When you’re a car owner it’s easy to become dazzled by all the emerging trends in car accessories. So, when it’s time to replace your window regulators, you may find it not as interesting as something flashy like a bumper or an exhaust. But the mechanism that moves windows up and down is constantly used, and as such can easily get jammed or damaged. So, instead of investing your time and attention in researching accessories that you might not even need, it’s best to get informed about how window regulators work so that you’ll know how to pick out the right ones when the time comes.
What Is a Window Regulator?
The window regulator is the mechanical assembly behind the door panel that is responsible for moving the glass window up and down. In the past, vehicles were fitted with basic regulators which were operated by a hand crank, but today, most cars have a regulator operated by an electric motor. Usually, the window regulator and motor come together as one unit, but in some cars, they can be replaced separately. So, if one of your car windows starts to jam, you should assess whether you need to replace solely the regulator or motor, or both at the same time. Before you go shopping for auto window parts, you first need to understand the different types of regulators.
One of the oldest types of car window regulators is the scissor type. These types of regulators are usually found on classic cars. A scissor type regulator consists of a main arm connected to the window carriage on one end and to a large plate with gear teeth on the other. This set up resembles scissors which is how the regulators got their name.
All the components of a scissor type regulator are metal. Although they usually include a manual hand crank, some scissor type regulators can be power operated. The most common reason for scissor type regulators to fail is when the wheels at the end of the arms wear out and break off. When this happens, the whole window mechanism starts to make noise and the glass begins to rattle.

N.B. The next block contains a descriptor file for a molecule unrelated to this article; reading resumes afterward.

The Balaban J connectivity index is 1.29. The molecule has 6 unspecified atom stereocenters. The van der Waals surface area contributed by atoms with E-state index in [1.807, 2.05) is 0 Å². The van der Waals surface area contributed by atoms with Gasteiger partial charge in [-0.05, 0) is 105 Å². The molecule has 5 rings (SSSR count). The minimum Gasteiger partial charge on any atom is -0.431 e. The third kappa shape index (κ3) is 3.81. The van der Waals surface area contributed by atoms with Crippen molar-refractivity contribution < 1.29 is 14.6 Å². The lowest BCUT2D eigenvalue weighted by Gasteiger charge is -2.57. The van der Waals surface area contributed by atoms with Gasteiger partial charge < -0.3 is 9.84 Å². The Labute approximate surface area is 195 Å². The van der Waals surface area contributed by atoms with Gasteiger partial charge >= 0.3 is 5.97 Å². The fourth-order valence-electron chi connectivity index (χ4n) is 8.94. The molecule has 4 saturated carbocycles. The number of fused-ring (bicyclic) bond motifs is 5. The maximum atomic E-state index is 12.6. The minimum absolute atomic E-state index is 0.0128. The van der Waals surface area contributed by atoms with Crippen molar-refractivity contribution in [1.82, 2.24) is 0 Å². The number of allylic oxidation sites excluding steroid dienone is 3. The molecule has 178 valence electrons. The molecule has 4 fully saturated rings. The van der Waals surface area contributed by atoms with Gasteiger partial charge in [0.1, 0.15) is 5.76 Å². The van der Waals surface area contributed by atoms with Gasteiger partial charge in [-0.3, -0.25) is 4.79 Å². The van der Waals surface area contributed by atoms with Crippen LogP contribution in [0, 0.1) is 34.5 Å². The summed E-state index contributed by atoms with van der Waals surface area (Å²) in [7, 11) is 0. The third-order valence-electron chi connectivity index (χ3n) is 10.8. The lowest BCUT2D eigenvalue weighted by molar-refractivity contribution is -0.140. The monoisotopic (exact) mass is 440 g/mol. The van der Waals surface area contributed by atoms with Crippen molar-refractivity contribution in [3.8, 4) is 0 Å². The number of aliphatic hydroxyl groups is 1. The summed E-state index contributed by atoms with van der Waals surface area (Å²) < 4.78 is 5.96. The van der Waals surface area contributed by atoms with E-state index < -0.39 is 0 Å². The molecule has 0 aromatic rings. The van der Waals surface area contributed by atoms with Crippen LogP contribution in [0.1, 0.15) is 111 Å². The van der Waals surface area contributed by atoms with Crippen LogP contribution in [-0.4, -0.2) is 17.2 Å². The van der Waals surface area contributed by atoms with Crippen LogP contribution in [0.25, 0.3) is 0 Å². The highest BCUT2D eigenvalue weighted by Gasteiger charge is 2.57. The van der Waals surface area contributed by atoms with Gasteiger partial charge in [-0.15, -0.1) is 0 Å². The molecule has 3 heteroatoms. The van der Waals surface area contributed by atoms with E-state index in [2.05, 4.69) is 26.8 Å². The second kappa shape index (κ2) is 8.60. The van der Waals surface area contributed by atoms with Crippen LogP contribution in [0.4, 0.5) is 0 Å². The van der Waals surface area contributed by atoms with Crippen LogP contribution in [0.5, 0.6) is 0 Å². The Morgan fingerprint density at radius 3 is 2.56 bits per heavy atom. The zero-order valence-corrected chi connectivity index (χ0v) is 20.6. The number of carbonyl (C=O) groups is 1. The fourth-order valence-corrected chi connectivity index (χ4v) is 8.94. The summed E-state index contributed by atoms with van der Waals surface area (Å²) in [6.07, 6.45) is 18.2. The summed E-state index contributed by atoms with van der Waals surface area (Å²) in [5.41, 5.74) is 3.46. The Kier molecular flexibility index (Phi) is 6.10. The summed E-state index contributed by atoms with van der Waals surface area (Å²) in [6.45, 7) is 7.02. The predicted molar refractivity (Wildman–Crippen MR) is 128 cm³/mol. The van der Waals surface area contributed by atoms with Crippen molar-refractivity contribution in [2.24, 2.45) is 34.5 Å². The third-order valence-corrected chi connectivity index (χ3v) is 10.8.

Window regulators driven by cables have become the trend with automakers in the past few decades. Their design and compact size allow more room inside the door for fitting other features such as safety beams and airbags. In addition, cable type regulators are lighter and as such contribute to better fuel economy.
However, these regulators have more parts and are more complicated than scissor type regulators. And since the motor is closely connected to the regulator, the whole cable type set-up needs to be replaced when the window starts malfunctioning.
Criteria for Selecting the Correct Auto Window Parts
To identify what kind of window regulator technology your car uses, remove the door panel. You can do this by yourself using some basic tools. However, it’s not uncommon for the clips in the door panel to break whenever you remove it, so you may want to order a few new clips just in case. Depending on the car, there can be 8-10 clips holding the door cover.
Besides being able to recognise the different types of window regulators, there are also other factors to consider in order to choose the right auto window parts. For one, you need to consider your vehicles make. There are different window regulators that can fit a Toyota Camry, and different regulators designed to be installed in a Toyota Landcruiser. In addition, you also need to purchase a window regulator for the side that requires replacement, like for instance the right front or the left rear window.
How to Extend the Life of a Window Regulator
As with any mechanical car element, you need to properly maintain your window regulators in order to extend their lifespan. Since the window regulator is a system of moving metal parts, you need to lubricate all its components with spray grease from time to time. Spray grease comes conveniently in a can and you can purchase it from any hardware store and some car parts retailers.
In addition, regularly check whether the window sweeps or window felts are securely in place. This protects the regulator and its motor from damage caused by rain, snow, ice, dirt and other debris that can enter the door. It’s also recommended to lubricate the window tracks at the front and rear of the side glass. This way, the glass can move smoothly up and down which is essential to long window regulator life. If you notice that the glass binds up, the window operating mechanism can also break soon.